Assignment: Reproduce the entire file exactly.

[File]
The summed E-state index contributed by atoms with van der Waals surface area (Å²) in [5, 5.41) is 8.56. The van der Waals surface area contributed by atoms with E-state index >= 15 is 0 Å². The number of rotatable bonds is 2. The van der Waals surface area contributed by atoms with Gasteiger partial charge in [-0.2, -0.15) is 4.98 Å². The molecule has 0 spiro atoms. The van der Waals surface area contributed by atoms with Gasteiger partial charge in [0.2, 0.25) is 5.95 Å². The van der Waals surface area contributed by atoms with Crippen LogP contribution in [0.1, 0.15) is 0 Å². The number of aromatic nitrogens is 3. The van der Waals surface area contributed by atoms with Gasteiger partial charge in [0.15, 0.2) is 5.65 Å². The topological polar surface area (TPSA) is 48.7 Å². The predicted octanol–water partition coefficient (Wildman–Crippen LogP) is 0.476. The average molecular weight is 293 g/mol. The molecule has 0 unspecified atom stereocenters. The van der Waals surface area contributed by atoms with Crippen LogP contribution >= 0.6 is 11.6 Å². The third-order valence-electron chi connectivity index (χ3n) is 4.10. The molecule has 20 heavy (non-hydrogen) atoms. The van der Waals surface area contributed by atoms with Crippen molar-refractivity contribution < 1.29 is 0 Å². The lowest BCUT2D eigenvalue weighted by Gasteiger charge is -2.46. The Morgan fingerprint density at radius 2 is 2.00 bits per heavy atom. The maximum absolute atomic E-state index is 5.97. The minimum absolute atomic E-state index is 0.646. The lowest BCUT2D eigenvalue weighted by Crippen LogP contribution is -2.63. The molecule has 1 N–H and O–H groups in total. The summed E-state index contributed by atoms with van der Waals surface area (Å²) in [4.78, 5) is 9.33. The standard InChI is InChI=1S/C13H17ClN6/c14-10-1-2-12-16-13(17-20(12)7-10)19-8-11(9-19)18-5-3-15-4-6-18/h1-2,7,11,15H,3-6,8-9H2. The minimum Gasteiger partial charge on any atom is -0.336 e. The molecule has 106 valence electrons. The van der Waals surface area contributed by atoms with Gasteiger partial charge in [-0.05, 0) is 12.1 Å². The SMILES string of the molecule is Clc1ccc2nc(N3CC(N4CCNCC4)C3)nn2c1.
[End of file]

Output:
The summed E-state index contributed by atoms with van der Waals surface area (Å²) in [5, 5.41) is 8.56. The van der Waals surface area contributed by atoms with E-state index >= 15 is 0 Å². The number of rotatable bonds is 2. The van der Waals surface area contributed by atoms with Gasteiger partial charge in [-0.2, -0.15) is 4.98 Å². The molecule has 0 spiro atoms. The van der Waals surface area contributed by atoms with Gasteiger partial charge in [0.2, 0.25) is 5.95 Å². The van der Waals surface area contributed by atoms with Crippen LogP contribution in [0.1, 0.15) is 0 Å². The number of aromatic nitrogens is 3. The van der Waals surface area contributed by atoms with Gasteiger partial charge in [0.15, 0.2) is 5.65 Å². The topological polar surface area (TPSA) is 48.7 Å². The predicted octanol–water partition coefficient (Wildman–Crippen LogP) is 0.476. The average molecular weight is 293 g/mol. The molecule has 0 unspecified atom stereocenters. The van der Waals surface area contributed by atoms with Crippen LogP contribution >= 0.6 is 11.6 Å². The third-order valence-electron chi connectivity index (χ3n) is 4.10. The molecule has 20 heavy (non-hydrogen) atoms. The van der Waals surface area contributed by atoms with Crippen molar-refractivity contribution < 1.29 is 0 Å². The lowest BCUT2D eigenvalue weighted by Gasteiger charge is -2.46. The Morgan fingerprint density at radius 2 is 2.00 bits per heavy atom. The maximum absolute atomic E-state index is 5.97. The minimum absolute atomic E-state index is 0.646. The lowest BCUT2D eigenvalue weighted by Crippen LogP contribution is -2.63. The molecule has 1 N–H and O–H groups in total. The summed E-state index contributed by atoms with van der Waals surface area (Å²) in [4.78, 5) is 9.33. The standard InChI is InChI=1S/C13H17ClN6/c14-10-1-2-12-16-13(17-20(12)7-10)19-8-11(9-19)18-5-3-15-4-6-18/h1-2,7,11,15H,3-6,8-9H2. The minimum Gasteiger partial charge on any atom is -0.336 e. The molecule has 106 valence electrons. The van der Waals surface area contributed by atoms with Gasteiger partial charge in [-0.05, 0) is 12.1 Å². The SMILES string of the molecule is Clc1ccc2nc(N3CC(N4CCNCC4)C3)nn2c1.